x running from left to right, negative to the left, positive to the right, and
y running from bottom to top, bottom negative, top positive, and most importantly,
z running from inside the page to outside the page (pointing out of the page), negative inside the page and positive outside the page. So if we looked at the z axis we would see the positive end coming out of page.

Since in this standard position z runs OUT of the page, the original problem had B running INTO the page, and thus B must be made negative, or else the whole setup must be rotated such that B points in the positive direction of z.
If we make B negative, we get the right cross product (mathematically), and if we rotate the whole system then the current is actually running along the negative x axis (right to left now instead of left to right as in the original problem) and y stays the same. Doing this also corrects the solution.

So we either have to make B negative:
U=[1,0,0], B=[0,0,-1]

or we have to rotate the whole system which makes the direction of the flow of charge negative:
U][-1,0,0], B=[0,0,1]

This second way of doing it allows B to be kept positive because now it is pointing in the direction of the positive z axis.

The result then for either way comes out to [0,1,0] which indicates a deflection in the direction of positive y and this agrees with all the experiments.

Make sense or not?

A third problem which i will call Problem #3 is the orientation of the B field relative to the permanent magnets used to produce the magnetic field B. The technique usually shown is that for two magnets close to each other so that they form a small gap (maybe 0.1 inches apart) and oriented with one north pole facing one south pole, the B field is directed from the north pole to the south pole. So an arrow that shows B would have the tail near the north pole and the tip of the arrow near the south pole. This is also important because the direction of the B field must be specified also. It also seems convenient to take this as being along the z axis although this isnt a strict rule.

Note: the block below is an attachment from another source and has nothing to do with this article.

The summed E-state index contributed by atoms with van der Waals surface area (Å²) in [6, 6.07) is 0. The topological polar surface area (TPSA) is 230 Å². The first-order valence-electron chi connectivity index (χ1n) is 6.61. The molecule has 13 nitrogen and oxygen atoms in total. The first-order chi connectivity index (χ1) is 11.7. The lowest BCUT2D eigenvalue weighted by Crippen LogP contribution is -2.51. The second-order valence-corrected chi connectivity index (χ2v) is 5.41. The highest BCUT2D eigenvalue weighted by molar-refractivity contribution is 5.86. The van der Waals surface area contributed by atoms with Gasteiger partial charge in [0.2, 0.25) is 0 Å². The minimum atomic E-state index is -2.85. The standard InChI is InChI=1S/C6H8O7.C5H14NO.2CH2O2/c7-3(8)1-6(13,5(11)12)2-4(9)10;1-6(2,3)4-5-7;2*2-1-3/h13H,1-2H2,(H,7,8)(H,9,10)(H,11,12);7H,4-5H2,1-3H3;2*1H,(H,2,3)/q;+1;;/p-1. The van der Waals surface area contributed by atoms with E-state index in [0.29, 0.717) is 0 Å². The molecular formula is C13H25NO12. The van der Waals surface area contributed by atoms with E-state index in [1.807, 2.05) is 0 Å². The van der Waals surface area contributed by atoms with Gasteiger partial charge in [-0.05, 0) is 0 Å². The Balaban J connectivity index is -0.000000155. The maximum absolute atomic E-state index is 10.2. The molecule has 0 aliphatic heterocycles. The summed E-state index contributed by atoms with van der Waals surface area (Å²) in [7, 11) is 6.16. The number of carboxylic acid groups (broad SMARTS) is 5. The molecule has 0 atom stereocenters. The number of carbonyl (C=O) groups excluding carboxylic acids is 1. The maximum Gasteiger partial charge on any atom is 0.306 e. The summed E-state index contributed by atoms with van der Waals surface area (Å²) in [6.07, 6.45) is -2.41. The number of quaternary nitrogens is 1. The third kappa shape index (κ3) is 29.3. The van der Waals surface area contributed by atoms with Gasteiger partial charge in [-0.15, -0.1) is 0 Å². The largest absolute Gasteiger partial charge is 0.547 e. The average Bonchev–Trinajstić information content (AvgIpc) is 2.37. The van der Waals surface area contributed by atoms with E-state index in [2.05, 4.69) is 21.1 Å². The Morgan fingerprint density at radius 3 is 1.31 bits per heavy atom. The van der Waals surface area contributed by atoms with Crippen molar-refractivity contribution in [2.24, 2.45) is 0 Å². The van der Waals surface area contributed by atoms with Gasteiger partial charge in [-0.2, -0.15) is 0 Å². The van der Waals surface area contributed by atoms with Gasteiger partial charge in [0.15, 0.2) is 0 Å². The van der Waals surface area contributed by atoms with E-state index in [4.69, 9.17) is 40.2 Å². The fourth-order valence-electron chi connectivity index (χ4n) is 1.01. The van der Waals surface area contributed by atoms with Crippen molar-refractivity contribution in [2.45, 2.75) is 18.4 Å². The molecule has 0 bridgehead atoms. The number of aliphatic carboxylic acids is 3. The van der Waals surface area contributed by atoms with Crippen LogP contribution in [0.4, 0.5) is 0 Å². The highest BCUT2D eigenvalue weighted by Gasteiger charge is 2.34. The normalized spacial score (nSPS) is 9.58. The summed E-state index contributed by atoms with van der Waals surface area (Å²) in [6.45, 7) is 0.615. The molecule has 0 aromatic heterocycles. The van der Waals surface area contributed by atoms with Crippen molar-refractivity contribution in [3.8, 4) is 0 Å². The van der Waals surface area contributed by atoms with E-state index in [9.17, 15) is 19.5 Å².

Also make sense or not?

See attachment for an experiment.

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BR-549

Joined Sep 22, 2013
4,938
I tried to clarify in post #11. I didn’t catch that there was established current.

Ok, then the direction of current will decide in and out. Or up and down, or back and forth. As it always does. OR the polarity of the b field.

If you align the B field, parallel to the field of the current, you will get more efficiency.

If you’ve ever played with long suspended conductors, like Ampere did, you’ll see what I mean.

He tried all kinds of angles.

Today, it’s easy to get a strong static b field. The question will be how much current it takes, for the current field to interact.